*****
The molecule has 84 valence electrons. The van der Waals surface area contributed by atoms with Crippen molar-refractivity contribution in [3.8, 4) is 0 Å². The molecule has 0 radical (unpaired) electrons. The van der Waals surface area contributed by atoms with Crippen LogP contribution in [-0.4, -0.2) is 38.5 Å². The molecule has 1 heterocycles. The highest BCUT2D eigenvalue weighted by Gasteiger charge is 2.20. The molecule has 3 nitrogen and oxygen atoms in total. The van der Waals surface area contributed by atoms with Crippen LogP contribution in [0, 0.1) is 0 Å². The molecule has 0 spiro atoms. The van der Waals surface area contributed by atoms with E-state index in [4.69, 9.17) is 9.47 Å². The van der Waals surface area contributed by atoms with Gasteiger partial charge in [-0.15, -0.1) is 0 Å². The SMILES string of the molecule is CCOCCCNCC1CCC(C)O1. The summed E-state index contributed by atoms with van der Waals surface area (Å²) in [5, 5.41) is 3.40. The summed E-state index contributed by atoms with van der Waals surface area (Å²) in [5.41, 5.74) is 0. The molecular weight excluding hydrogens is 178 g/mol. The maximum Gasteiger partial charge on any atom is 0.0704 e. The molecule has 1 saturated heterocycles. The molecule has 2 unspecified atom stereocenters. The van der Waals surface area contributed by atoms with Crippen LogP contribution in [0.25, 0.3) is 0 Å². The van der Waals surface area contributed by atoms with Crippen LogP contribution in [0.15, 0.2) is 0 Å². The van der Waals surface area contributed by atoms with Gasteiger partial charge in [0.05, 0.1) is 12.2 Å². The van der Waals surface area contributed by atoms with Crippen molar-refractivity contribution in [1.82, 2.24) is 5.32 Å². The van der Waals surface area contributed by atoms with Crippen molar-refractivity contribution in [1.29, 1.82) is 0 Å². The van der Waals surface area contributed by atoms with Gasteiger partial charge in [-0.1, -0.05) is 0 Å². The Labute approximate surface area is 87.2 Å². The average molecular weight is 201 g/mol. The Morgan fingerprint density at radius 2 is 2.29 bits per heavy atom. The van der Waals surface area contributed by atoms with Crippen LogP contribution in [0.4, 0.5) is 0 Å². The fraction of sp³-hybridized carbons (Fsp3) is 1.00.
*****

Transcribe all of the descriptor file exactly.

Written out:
The molecule has 84 valence electrons. The van der Waals surface area contributed by atoms with Crippen molar-refractivity contribution in [3.8, 4) is 0 Å². The molecule has 0 radical (unpaired) electrons. The van der Waals surface area contributed by atoms with Crippen LogP contribution in [-0.4, -0.2) is 38.5 Å². The molecule has 1 heterocycles. The highest BCUT2D eigenvalue weighted by Gasteiger charge is 2.20. The molecule has 3 nitrogen and oxygen atoms in total. The van der Waals surface area contributed by atoms with Crippen LogP contribution in [0, 0.1) is 0 Å². The molecule has 0 spiro atoms. The van der Waals surface area contributed by atoms with E-state index in [4.69, 9.17) is 9.47 Å². The van der Waals surface area contributed by atoms with Gasteiger partial charge in [-0.15, -0.1) is 0 Å². The SMILES string of the molecule is CCOCCCNCC1CCC(C)O1. The summed E-state index contributed by atoms with van der Waals surface area (Å²) in [5, 5.41) is 3.40. The summed E-state index contributed by atoms with van der Waals surface area (Å²) in [5.41, 5.74) is 0. The molecular weight excluding hydrogens is 178 g/mol. The maximum Gasteiger partial charge on any atom is 0.0704 e. The molecule has 1 saturated heterocycles. The molecule has 2 unspecified atom stereocenters. The van der Waals surface area contributed by atoms with Crippen LogP contribution in [0.25, 0.3) is 0 Å². The van der Waals surface area contributed by atoms with Crippen LogP contribution in [0.15, 0.2) is 0 Å². The van der Waals surface area contributed by atoms with Gasteiger partial charge in [0.05, 0.1) is 12.2 Å². The van der Waals surface area contributed by atoms with Crippen molar-refractivity contribution in [1.82, 2.24) is 5.32 Å². The van der Waals surface area contributed by atoms with Crippen molar-refractivity contribution in [1.29, 1.82) is 0 Å². The van der Waals surface area contributed by atoms with Gasteiger partial charge in [-0.1, -0.05) is 0 Å². The Labute approximate surface area is 87.2 Å². The average molecular weight is 201 g/mol. The Morgan fingerprint density at radius 2 is 2.29 bits per heavy atom. The van der Waals surface area contributed by atoms with Crippen LogP contribution in [0.4, 0.5) is 0 Å². The fraction of sp³-hybridized carbons (Fsp3) is 1.00.